At Barn2Door we are fortunate to be able to support farmers who are passionate about growing clean, sustainable food. We love to gush about them. We want them to thrive. They work hard on the farm and we work hard to let you know they exist and have glorious food to sell.
Meadowwood LLC is owned and run by Tom and Darlene. Their herd of milking cows produces some of the best and freshest raw milk in the PNW. We couldn’t resist chatting with them, to learn about the practices and passion behind their dairy farm. Here are some of the questions we asked, answered by Darlene:
Have you always been a farmer?
No, Tom and I each worked in the Aviation Industry for 20+ years before we started farming.
When and why did you start your farm?
We bought our first little "homestead" of 3 acres the year after we got married, because we both loved the idea of living in the country and having some animals. We moved to our current 13 acres in 2001, with our [new] baby daughter. We were VERY concerned about the food system and what we were not being told about it. The old homestead was in the middle of corn and soybean fields in Illinois. The farmer would call me and let me know when he was going to spray the fields so I could close all the windows and take the baby away until he was done. We lost Tom's mom to cancer (age 52). [Tom’s mother] lived in the middle of [the same] fields; it made us think hard about things. We wanted to give our baby every opportunity at a long, healthy life. We decided the best thing we had control over was food - if we grew it ourselves. We started with a large garden and some chickens for eggs… the rest all happened from there.
How’d you choose your farm name?
We were looking for a name that fit our property. We have a large meadow in the front, and woods in the back [of our farm]. Meadowwood was born.
What differentiates your farm from other farms?
We didn't set out to "farm.” Dairy was a product that I couldn't find that met my standards. We did buy raw milk from some other places, but none of them were exclusively fed "chemical free" food. Either the hay was sprayed for weeds or they used chemical fertilizers and conventional grain to feed their animals. "Organic feed" was too expensive for their bottom line. I had to buy my own cow to feed it the way I wanted. One Jersey cow gives way too much milk for a family of 3… we needed to share with others… that is how our farm was born.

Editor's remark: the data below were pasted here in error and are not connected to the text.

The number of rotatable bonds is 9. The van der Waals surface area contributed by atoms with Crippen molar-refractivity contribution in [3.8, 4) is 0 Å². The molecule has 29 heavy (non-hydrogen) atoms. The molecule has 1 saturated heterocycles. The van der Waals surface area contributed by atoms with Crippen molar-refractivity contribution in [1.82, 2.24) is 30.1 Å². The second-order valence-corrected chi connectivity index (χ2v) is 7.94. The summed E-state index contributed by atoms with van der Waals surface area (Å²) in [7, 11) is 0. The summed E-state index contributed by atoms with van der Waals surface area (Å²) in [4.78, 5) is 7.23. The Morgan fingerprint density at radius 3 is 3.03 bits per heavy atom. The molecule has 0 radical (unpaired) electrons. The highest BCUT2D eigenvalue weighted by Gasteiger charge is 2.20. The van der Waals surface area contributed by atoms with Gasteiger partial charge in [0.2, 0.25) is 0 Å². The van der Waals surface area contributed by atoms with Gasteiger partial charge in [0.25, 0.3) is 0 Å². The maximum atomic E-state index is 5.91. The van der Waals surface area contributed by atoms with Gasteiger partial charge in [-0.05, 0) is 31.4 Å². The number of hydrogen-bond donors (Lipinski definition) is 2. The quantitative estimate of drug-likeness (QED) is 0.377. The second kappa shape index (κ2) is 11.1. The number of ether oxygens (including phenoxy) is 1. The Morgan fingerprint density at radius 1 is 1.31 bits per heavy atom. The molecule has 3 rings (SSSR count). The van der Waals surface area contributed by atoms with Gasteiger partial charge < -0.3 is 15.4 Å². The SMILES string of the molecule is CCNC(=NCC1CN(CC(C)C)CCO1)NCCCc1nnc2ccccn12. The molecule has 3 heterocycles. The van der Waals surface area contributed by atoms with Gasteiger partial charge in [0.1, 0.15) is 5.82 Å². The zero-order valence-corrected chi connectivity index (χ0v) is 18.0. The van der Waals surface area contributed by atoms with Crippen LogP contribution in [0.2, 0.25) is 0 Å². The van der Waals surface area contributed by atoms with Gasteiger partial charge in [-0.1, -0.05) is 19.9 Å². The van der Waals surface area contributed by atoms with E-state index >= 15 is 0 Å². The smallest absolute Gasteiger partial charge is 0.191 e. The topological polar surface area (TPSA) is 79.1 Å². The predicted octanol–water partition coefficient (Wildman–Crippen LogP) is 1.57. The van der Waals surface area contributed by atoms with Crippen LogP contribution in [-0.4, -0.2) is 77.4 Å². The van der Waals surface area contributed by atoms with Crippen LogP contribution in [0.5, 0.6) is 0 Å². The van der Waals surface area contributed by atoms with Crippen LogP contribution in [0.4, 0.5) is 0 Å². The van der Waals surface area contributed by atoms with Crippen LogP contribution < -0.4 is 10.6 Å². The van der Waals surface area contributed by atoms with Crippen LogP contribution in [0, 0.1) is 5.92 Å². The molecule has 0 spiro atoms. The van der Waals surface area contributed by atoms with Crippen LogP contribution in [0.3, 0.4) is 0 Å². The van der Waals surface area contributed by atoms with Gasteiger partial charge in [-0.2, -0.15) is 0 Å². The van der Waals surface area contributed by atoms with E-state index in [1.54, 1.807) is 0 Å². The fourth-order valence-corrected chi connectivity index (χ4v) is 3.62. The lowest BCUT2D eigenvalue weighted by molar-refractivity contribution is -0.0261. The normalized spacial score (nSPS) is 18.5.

Do you have one thing you grow / raise that you are known for?
Yes we do! Our wonderful milk.
What is your favorite way to eat or prepare that item?
Ice cream - but we don’t eat ice cream every day. But we do have fresh milk, butter, homemade cheese, and cream for our coffee every day.
What are the 2-3 biggest challenges of farming?
Time. There never seems to be enough to do all the things that need doing.
Another is frustration when people don’t understand that things are [naturally] seasonal, for example no apples this time of year, few eggs and low milk production in the winter. Everything has a season and to honor plants and animals, you need to live in and with the season. Consider: when you have a tree of ripe cherries, they have to all be picked and dealt with in a couple days (eat, dry, freeze, can). Strawberry season is only 3 weeks long…. people eat kale and brussels sprouts all winter because they [are great storing crops].
With dairy farming is that there are no vacations, weekends or days off. We have to milk 2 times a day, everyday of the year… it gets tiring and we get cranky.
What is your favorite thing to do on the farm?
I love watching the animals, the cows grazing, the chickens clucking and scratching, the mama pig laying in her mud bath. Tom’s favorite part is watching things grow… the planted seed popping up, the babies that are bottle fed, getting big.
What 2-3 things do you love most about farming?
My favorite thing is harvest. I love seeing months of work pay off in that first bite of apple - right off the tree - or the first sweet pea pod picked from the garden. And I love using all the ingredients in our meals, sitting down to dinner and knowing everything-except-the-salt came from our farm (gives an intense feeling of satisfaction and contentment). Finally, I love opening my pantry as we approach winter, seeing all the jars of preserved food that we put up, and looking in the freezer, knowing my family will be well fed for months.